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BEAVER VALLEY WATER CO. v. DRISCOLL

July 5, 1938

BEAVER VALLEY WATER CO.
v.
DRISCOLL et al.



The opinion of the court was delivered by: GIBSON

GIBSON, District Judge.

The court, after hearing and consideration, makes the following Findings of Fact and Conclusions of Law:

 Findings of Fact.

 1. Beaver Valley Water Company, the plaintiff, is a public utility company and supplies water to the public in the City of Beaver Falls and various Boroughs and Townships in Beaver County, Pennsylvania. It is organized under the laws of the Commonwealth of Pennsylvania, and its principal office is in the City of Beaver Falls.

 2. The individual defendants constitute the Pennsylvania Public Utility Commission (hereinafter called the "Commission"), and as such Commission they have the powers and duties prescribed by the Public Utility Law of that Commonwealth, which was approved on May 28, 1937, P.L. 1053, 66 P.S.Pa. § 1101 et seq. Two members of said Commissionare residents of the Western District of Pennsylvania.

 3. On June 21, 1937, the Commission instituted an Inquiry and Investigation upon its own motion for the purpose of determining the fairness, reasonableness and justness of the rates and charges of the plaintiff. Within the scope of the Inquiry and Investigation and the notice thereof, the Commission included consideration of the imposition of temporary rates under the provisions of Section 310 of the Public Utility Law, 66 P.S.Pa. § 1150. Hearings were held in Beaver, Pennsylvania, on August 6, November 4, and December 10, 1937, at which hearings 289 pages of testimony were taken and 19 exhibits prepared by plaintiff were admitted in evidence.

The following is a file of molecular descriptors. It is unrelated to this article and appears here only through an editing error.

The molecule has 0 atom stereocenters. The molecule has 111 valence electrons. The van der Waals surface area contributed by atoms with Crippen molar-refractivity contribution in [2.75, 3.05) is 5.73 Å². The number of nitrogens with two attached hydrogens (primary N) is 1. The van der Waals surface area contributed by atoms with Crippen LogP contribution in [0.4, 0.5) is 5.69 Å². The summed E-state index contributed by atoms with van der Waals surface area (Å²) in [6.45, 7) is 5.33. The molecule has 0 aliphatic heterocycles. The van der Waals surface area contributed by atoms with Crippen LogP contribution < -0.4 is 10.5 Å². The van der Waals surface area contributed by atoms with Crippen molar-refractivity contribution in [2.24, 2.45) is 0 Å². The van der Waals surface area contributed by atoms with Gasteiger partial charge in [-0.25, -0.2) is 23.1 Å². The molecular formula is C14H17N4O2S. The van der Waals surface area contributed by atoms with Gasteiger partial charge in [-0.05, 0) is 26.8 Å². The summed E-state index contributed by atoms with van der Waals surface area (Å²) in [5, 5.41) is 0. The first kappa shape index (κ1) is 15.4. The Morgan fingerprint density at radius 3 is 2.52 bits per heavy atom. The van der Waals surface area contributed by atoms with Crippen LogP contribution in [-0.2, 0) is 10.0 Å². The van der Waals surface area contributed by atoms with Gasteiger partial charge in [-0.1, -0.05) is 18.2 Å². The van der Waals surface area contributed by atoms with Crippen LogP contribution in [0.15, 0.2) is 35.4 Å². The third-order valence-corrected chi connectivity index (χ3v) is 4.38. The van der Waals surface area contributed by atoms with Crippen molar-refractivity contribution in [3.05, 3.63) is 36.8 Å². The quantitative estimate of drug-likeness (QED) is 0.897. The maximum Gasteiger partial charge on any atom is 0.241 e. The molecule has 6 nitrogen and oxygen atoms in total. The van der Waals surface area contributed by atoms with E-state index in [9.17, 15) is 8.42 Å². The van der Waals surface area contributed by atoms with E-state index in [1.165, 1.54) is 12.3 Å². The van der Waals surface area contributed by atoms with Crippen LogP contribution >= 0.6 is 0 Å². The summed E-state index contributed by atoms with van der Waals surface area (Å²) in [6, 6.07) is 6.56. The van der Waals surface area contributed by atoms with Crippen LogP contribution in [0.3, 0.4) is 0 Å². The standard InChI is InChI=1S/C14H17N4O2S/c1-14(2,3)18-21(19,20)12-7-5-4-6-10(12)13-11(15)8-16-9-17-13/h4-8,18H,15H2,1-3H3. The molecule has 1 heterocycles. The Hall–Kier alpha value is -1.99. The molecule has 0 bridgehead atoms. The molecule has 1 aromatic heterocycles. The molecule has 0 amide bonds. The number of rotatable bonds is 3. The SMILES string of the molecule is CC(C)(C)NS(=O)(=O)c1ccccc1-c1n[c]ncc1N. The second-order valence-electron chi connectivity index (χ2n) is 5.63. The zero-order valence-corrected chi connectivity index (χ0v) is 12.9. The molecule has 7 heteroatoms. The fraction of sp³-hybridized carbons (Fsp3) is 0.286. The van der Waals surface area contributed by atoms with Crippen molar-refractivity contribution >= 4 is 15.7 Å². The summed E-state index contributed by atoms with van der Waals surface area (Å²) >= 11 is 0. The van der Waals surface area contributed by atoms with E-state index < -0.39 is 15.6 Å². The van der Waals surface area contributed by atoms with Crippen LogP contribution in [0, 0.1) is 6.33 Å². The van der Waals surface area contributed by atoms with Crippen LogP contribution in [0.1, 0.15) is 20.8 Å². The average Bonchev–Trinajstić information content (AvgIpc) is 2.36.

4. Under date of March 15, 1938, the Commission made what it called an Interim Report and Order, in and by which it arrived at a temporary rate base, made findings as to operating revenues and expenses, and ordered the plaintiff to make changes in its rate schedule which the Commission estimated would yield about $29,500 less annual revenue than the yield under the plaintiff's rate schedule then in effect. The Order of the Commission was sent to plaintiff by registered mail and was received by plaintiff on March 18, 1938. The Order of the Commission required plaintiff to file with it on or before March 24, 1938, a supplement to its rate schedule then in effect, embodying the temporary rates designated by the Commission, which would replace all of the plaintiff's metered service rates then in effect and which supplement was to become effective April 1, 1938.